- As each Story Arc of Lyrical Nanoha covers a specific incident, all installments have their own Arc Villain.
- The SPECTRE organization for the Connery and Lazenby eras of the James Bond series, with the exception of Goldfinger.
- In Feed it was Gov. David Tate
- In Deadline it was Dr. Joseph Wynne.
- Nicodemus in The Dresden Files. He's one of the few villains who has so far remained unconnected with the Black Council.
- The New Jedi Order has several of these, which makes sense when one considers that the series is largely composed of linked duologies and trilogies that together tell a Myth Arc. The most prominent are Shedao Shai from the Dark Tide duology and Lord Nyax from the Enemy Lines duology.
- The Artemis Fowl series has one every second book. There's Artemis himself in the first book, John Spiro in book 3, Leo Abbot in book 5, and Turnball Root in book 7. Opal Koboi is a recurring villain in the other books.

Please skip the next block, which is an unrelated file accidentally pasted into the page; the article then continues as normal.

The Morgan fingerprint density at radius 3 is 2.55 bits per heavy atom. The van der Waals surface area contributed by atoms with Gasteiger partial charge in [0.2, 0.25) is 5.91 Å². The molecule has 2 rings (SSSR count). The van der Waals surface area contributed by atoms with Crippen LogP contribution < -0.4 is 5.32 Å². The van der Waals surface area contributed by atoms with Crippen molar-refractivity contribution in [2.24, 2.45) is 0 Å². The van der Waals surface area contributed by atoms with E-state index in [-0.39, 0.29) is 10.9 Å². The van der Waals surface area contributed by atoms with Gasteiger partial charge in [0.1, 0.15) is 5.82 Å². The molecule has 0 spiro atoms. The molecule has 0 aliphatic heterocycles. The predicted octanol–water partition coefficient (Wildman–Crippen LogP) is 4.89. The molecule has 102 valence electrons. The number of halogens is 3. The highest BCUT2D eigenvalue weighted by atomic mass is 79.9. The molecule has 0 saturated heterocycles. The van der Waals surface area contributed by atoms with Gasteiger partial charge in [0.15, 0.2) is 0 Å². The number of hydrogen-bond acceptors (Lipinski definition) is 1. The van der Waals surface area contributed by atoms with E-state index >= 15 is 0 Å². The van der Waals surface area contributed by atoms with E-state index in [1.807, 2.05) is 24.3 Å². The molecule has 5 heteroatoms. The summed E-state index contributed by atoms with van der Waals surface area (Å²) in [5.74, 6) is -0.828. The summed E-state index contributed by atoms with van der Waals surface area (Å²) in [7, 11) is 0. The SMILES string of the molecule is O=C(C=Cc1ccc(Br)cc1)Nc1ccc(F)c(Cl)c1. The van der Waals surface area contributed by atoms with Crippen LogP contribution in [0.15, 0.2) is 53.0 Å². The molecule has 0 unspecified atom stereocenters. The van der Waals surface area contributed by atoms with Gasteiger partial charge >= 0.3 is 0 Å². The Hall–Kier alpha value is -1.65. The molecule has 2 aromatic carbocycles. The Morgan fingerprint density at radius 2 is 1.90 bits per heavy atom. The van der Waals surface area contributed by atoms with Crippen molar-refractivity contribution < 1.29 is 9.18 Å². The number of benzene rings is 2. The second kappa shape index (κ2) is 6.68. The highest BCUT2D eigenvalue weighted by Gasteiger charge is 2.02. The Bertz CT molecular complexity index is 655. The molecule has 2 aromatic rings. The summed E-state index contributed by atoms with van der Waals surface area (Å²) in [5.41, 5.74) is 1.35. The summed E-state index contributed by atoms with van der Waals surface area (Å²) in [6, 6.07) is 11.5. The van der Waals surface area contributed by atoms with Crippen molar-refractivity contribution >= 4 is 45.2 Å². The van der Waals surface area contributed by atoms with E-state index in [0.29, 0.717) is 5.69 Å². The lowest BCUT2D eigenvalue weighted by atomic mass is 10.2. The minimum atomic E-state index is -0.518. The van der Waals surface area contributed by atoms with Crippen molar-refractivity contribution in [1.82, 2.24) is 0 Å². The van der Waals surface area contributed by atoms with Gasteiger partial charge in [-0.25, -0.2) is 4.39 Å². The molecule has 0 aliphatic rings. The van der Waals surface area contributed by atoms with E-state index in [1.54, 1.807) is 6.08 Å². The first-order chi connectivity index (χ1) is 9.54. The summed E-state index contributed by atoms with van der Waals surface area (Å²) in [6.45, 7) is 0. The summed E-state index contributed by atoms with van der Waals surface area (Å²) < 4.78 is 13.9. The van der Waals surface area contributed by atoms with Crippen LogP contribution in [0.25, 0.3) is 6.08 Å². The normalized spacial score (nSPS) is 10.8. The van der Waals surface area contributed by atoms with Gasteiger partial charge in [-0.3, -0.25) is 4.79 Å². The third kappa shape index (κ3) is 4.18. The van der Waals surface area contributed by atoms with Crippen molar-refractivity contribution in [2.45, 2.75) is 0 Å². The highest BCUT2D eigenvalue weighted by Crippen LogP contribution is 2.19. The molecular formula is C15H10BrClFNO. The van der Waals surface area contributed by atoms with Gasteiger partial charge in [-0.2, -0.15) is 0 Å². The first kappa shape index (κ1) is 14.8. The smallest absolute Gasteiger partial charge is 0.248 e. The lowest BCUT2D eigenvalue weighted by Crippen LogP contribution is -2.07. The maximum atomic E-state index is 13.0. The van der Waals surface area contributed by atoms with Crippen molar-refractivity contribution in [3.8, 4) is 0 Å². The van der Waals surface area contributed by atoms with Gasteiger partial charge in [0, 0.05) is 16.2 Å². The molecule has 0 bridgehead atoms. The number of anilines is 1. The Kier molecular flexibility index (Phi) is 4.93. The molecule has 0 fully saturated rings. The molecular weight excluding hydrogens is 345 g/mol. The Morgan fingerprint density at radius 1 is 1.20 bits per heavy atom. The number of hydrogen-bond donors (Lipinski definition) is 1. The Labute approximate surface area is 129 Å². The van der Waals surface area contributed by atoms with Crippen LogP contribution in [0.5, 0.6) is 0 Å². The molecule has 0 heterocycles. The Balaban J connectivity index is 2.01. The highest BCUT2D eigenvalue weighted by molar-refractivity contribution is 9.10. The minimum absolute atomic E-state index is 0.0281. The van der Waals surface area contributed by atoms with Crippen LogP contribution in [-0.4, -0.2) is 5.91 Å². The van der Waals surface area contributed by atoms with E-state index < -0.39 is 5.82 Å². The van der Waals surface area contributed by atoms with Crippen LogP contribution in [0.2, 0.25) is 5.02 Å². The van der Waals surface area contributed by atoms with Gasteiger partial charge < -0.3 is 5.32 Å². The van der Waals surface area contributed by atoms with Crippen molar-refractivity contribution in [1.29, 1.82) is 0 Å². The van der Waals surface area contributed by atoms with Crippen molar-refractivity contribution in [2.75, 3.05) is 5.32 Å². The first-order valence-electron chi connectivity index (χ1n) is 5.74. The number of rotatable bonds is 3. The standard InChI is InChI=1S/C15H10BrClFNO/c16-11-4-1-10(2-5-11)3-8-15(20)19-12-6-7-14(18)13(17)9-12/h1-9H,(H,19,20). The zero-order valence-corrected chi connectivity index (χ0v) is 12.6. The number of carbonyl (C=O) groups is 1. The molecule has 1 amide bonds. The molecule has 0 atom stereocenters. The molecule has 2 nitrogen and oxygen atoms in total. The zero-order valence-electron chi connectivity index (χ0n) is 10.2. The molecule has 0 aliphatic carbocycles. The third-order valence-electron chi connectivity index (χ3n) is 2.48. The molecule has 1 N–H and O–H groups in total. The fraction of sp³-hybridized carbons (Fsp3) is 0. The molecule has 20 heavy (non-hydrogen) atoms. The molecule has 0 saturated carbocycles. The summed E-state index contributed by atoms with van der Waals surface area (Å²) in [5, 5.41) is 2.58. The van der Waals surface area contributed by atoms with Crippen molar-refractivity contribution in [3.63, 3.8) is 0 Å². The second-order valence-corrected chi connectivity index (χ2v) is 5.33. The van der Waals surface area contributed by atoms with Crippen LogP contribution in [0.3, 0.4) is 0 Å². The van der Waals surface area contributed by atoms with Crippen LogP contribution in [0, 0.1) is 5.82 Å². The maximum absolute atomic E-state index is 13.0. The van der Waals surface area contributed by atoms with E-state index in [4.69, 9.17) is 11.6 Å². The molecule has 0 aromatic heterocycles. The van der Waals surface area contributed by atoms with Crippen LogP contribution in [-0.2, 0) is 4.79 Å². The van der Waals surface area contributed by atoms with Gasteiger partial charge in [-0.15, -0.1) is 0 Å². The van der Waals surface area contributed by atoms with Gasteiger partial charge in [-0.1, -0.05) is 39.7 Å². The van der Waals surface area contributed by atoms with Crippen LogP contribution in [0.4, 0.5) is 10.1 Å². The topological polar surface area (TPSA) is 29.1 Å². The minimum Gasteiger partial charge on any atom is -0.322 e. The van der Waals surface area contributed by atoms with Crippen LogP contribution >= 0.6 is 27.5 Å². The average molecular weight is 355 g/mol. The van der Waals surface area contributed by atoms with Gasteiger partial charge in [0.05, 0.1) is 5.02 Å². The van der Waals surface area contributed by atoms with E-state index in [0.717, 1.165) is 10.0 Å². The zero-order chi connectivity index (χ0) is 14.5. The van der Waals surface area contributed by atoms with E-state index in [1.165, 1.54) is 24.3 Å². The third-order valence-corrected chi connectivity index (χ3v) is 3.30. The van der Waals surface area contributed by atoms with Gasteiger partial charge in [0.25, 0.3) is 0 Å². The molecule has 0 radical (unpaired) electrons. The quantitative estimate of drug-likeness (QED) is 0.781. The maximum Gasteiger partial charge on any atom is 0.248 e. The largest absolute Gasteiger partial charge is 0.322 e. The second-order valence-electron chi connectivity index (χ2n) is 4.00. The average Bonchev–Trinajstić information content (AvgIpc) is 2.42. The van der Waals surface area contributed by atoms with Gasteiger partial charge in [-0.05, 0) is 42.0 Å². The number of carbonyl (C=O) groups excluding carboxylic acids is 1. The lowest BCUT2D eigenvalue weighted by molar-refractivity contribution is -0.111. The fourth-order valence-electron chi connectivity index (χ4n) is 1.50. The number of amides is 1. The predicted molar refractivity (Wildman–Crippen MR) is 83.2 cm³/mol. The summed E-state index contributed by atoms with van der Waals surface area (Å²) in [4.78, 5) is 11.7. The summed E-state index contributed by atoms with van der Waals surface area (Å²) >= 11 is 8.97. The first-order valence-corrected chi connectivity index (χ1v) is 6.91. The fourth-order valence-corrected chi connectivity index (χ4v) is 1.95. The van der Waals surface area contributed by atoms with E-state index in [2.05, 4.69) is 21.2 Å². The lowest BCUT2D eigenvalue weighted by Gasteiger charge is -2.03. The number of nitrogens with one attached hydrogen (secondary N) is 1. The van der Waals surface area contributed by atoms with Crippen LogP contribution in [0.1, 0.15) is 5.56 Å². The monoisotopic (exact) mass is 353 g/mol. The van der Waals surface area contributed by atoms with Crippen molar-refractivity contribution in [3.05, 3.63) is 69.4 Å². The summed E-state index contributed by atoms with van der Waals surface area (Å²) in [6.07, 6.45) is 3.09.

Live Action TV
- Buffy the Vampire Slayer always had these (and may be the Trope Codifier, at least for live-action western TV shows.)
- The Master in Season 1.
- Angelus in Season 2.
- The Mayor in Season 3.
- Adam in Season 4.
- Glory in Season 5.
- The Trio, or to be more accurate, Warren in Season 6.
- The First Evil in Season 7.
- Almost every season of Dexter has involved some kind of Arc Villain; the Ice Truck Killer in the first season and the Trinity Killer in the fourth season are the two that fit this trope the best.